What motivates you?

My family is what motivates me. Making them proud is what gets me up in the morning. Ever since I could remember, my grandparents emphasized to me that I am the oldest Miller boy and I have to carry the Miller name. I take the responsibility of representing my family seriously.


Going back to your current position, what does your trajectory look like in terms of reaching an elected official position?

I am hoping that when I decide to run for office, I am able to stand on community and economic development as some of my key issues, but right now I am just learning as much as I can about the Metro Atlanta region. I just want to be in a position where I know that I am prepared to make the region a better place.


Considering the diversity and inclusion topic is one that is highly discussed these days, why is this topic important to you?

I like to think about it from a representation lens. When I was growing up, I wanted to be a basketball player because I saw people who looked like me doing it (not to say that there weren’t talented people doing other things). There was no doubt in my mind that I could be a basketball player because there were people, who were one day in my position, doing it. The more people that the next generation sees who look like them that are lawyers, teachers, urban planners, elected officials, and so on, then the more likely they are to feel like they can be those things. Furthermore, all of us can benefit from by being around people different from ourselves. This is how we learn and grow. Diversity is especially important in the workplace. When someone thinks differently than we do, it not only allows for us to re-evaluate how we do things, but it also allows for the team to be prepared to better conquer tasks.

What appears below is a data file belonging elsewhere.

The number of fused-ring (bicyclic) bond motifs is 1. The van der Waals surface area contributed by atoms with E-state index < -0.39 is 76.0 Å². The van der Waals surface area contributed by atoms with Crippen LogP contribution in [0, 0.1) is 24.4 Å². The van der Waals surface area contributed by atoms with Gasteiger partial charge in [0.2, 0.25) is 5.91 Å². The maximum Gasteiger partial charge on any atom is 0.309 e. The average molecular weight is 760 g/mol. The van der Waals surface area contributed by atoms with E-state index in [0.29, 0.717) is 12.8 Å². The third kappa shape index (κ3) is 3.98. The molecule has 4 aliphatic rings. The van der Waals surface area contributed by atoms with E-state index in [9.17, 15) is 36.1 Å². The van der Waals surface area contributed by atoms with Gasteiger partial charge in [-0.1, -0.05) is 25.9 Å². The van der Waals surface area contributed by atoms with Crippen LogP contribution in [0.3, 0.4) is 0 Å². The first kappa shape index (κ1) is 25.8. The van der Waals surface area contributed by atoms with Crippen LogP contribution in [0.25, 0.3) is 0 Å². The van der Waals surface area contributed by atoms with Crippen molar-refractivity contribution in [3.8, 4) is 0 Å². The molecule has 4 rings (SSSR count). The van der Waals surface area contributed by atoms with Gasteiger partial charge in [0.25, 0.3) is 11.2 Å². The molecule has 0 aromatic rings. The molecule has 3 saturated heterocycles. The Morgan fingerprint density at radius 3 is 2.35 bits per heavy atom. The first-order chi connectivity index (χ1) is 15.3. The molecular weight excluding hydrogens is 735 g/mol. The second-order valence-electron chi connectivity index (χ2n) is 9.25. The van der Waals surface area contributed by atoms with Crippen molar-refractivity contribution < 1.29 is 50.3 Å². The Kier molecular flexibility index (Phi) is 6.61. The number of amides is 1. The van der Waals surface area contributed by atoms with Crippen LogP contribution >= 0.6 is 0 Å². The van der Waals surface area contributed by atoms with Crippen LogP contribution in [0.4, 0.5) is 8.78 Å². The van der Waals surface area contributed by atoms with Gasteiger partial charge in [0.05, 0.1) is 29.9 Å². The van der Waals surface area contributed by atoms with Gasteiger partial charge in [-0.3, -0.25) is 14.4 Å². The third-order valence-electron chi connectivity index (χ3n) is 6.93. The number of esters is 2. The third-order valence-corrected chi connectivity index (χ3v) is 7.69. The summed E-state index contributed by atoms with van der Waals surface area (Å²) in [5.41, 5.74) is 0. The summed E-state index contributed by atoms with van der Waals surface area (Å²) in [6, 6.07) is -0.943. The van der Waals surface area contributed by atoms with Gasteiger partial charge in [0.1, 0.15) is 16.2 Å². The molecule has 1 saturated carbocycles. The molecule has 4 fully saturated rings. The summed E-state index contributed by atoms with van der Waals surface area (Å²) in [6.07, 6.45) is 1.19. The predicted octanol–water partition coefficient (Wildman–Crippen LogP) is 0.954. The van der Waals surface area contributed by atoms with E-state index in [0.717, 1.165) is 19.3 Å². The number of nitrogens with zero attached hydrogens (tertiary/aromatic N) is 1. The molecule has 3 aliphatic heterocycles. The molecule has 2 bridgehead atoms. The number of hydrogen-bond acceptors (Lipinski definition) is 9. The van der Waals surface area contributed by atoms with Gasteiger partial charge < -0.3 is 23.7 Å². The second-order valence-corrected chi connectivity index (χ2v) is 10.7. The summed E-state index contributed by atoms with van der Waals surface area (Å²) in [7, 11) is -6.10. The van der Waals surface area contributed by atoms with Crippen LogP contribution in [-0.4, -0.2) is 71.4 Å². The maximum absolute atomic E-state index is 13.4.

***YoProNote: Nick, who has been an engaged reader of the YPK since its beginning, reached out to me several months ago and asked "Where is the diversity in this blog?" To his point above, not all young professionals could come to this platform and see other young professionals that look like them. So we made a change. I appreciate Nick continuing the conversation and bringing it to this platform, and I can ensure you that The YoPro Know will always represent diverse backgrounds.


The YoPro Know's Takeaways:

- Diversity allows the team to be prepared to better conquer tasks

- Get out there, have fun, and don’t be afraid to make mistakes

- You can’t take yourself too seriously

- Surround yourself with people different from yourself


Check it out: Georgia State University, Furman University, Atlanta Regional Commission

You can also check Nick out on Instagram

  • LinkedIn - White Circle